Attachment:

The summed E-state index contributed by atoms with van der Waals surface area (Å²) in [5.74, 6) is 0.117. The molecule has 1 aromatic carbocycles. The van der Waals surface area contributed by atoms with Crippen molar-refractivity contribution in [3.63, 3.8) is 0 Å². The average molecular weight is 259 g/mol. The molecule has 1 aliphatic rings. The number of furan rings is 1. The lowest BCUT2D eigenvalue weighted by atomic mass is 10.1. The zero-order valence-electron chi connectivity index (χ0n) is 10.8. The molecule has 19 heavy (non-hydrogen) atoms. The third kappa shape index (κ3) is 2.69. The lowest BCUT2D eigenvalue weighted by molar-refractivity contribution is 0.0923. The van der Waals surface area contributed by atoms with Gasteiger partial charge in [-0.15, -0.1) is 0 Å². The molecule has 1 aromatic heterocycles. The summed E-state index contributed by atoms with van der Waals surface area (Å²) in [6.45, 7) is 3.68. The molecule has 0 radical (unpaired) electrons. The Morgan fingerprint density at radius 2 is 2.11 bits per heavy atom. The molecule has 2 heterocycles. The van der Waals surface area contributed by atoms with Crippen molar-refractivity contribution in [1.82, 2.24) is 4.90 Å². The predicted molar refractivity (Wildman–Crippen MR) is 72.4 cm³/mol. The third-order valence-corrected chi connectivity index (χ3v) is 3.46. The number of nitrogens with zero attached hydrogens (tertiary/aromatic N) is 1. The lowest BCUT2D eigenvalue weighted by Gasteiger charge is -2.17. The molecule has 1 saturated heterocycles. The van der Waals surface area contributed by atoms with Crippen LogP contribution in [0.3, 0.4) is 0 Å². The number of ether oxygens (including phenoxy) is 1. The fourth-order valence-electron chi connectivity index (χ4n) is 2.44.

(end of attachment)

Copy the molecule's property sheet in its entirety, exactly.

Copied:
The summed E-state index contributed by atoms with van der Waals surface area (Å²) in [5.74, 6) is 0.117. The molecule has 1 aromatic carbocycles. The van der Waals surface area contributed by atoms with Crippen molar-refractivity contribution in [3.63, 3.8) is 0 Å². The average molecular weight is 259 g/mol. The molecule has 1 aliphatic rings. The number of furan rings is 1. The lowest BCUT2D eigenvalue weighted by atomic mass is 10.1. The zero-order valence-electron chi connectivity index (χ0n) is 10.8. The molecule has 19 heavy (non-hydrogen) atoms. The third kappa shape index (κ3) is 2.69. The lowest BCUT2D eigenvalue weighted by molar-refractivity contribution is 0.0923. The van der Waals surface area contributed by atoms with Gasteiger partial charge in [-0.15, -0.1) is 0 Å². The molecule has 1 aromatic heterocycles. The summed E-state index contributed by atoms with van der Waals surface area (Å²) in [6.45, 7) is 3.68. The molecule has 0 radical (unpaired) electrons. The Morgan fingerprint density at radius 2 is 2.11 bits per heavy atom. The molecule has 2 heterocycles. The van der Waals surface area contributed by atoms with Crippen molar-refractivity contribution in [1.82, 2.24) is 4.90 Å². The predicted molar refractivity (Wildman–Crippen MR) is 72.4 cm³/mol. The third-order valence-corrected chi connectivity index (χ3v) is 3.46. The number of nitrogens with zero attached hydrogens (tertiary/aromatic N) is 1. The lowest BCUT2D eigenvalue weighted by Gasteiger charge is -2.17. The molecule has 1 saturated heterocycles. The van der Waals surface area contributed by atoms with Crippen LogP contribution in [0.3, 0.4) is 0 Å². The number of ether oxygens (including phenoxy) is 1. The fourth-order valence-electron chi connectivity index (χ4n) is 2.44.